Walk-ons are always the fan favorites. When they get in the game, especially at home, they are basically human victory cigars. Hours of work in practices are paid back in brief moments of playing time during a 20-point blowout where they might get one possession. During said possession, the crowd, of course, implores them to shoot.
We have had many walk-ons move forward to greatness. Bobby Riddell, Bubba Day, Grady Eifert, and the beloved Tommy Luce. Now we have a new one to cheer for per a report from GBI:
King is the grandson of former men’s head coach athletic director George King, who coached the Boilers from 1966-72. He took Purdue the farthest it has ever gone in the NCAA Tournament, as they were National Runner-up in 1969 with Rick Mount. he then took over as athletic director until 1992, giving way to Morgan Burke.
Kyle King is a promising 6’5” 200 pound forward who played at St. Charles North HS in Illinois. Do you want walk-on highlights? I have walk-on highlights!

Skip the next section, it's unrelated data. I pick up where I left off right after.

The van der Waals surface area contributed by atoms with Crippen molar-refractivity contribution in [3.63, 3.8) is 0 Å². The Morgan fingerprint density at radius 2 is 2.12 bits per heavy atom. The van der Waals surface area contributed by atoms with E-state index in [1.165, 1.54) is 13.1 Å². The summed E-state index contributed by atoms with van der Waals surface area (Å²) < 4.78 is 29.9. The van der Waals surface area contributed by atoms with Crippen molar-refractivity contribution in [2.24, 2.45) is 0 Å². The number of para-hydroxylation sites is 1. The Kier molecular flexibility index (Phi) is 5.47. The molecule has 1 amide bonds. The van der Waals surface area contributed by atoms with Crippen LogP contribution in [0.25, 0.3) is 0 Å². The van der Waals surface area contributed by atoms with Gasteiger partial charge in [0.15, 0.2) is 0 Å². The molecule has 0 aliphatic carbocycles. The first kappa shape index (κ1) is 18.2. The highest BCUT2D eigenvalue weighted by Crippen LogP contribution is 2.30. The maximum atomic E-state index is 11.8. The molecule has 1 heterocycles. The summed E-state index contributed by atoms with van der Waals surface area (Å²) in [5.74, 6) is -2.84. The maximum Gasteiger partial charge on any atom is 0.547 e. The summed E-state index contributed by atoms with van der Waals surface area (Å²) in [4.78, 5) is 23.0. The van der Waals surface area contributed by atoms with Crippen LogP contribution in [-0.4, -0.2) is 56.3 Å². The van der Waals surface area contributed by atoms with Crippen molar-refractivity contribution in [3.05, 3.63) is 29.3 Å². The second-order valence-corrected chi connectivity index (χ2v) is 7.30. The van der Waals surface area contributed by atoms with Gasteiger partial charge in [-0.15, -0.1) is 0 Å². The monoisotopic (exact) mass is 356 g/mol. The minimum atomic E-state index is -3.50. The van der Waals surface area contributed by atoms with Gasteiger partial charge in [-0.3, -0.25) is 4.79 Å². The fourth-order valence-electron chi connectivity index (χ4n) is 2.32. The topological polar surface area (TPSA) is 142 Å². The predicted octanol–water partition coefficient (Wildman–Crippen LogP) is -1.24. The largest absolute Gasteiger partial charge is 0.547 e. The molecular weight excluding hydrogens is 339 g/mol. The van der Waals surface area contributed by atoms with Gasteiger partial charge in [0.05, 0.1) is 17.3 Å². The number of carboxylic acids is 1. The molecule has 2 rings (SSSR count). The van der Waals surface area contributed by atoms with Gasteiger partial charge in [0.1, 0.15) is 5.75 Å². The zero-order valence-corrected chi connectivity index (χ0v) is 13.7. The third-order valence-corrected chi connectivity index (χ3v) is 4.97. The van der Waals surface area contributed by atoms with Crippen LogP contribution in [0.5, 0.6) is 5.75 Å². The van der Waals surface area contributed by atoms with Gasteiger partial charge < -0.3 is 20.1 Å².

King averaged 16 points, 9 rebounds and 4.5 assists last year. He also worked heavily on an inside-out game:
“I’ve worked on my outside shot a lot over the summer and the spring because I knew that was needed at the next level,” King said. “I’ll probably be a stretch four (in college). I knew that my size wasn’t big enough to play the post like I do now. I was definitely looking ahead.”
As a result of his newfound versatility, King has become even more diverse for the North Stars (13-9, 6-3 Upstate Eight River). He leads the North Stars in scoring (15.1), rebounding (8.7) and assists (3.8), while shooting 54 percent from the field and 36.4 percent from 3-point range.
”If you take something away, Kyle is the type of player who will find it,” St. Charles North coach Tom Poulin said. “He doesn’t play selfishly. When you play with somebody with a basketball IQ like him, he knows where the basketball needs to go, or if it needs to stay in his hands. He makes good decisions.”
Poulin said that King’s move away from being exclusively in the post is utilizing what he thinks is King’s best attribute — his passing and court vision.
Sounds a lot like Grady Eifert to me, so welcome aboard!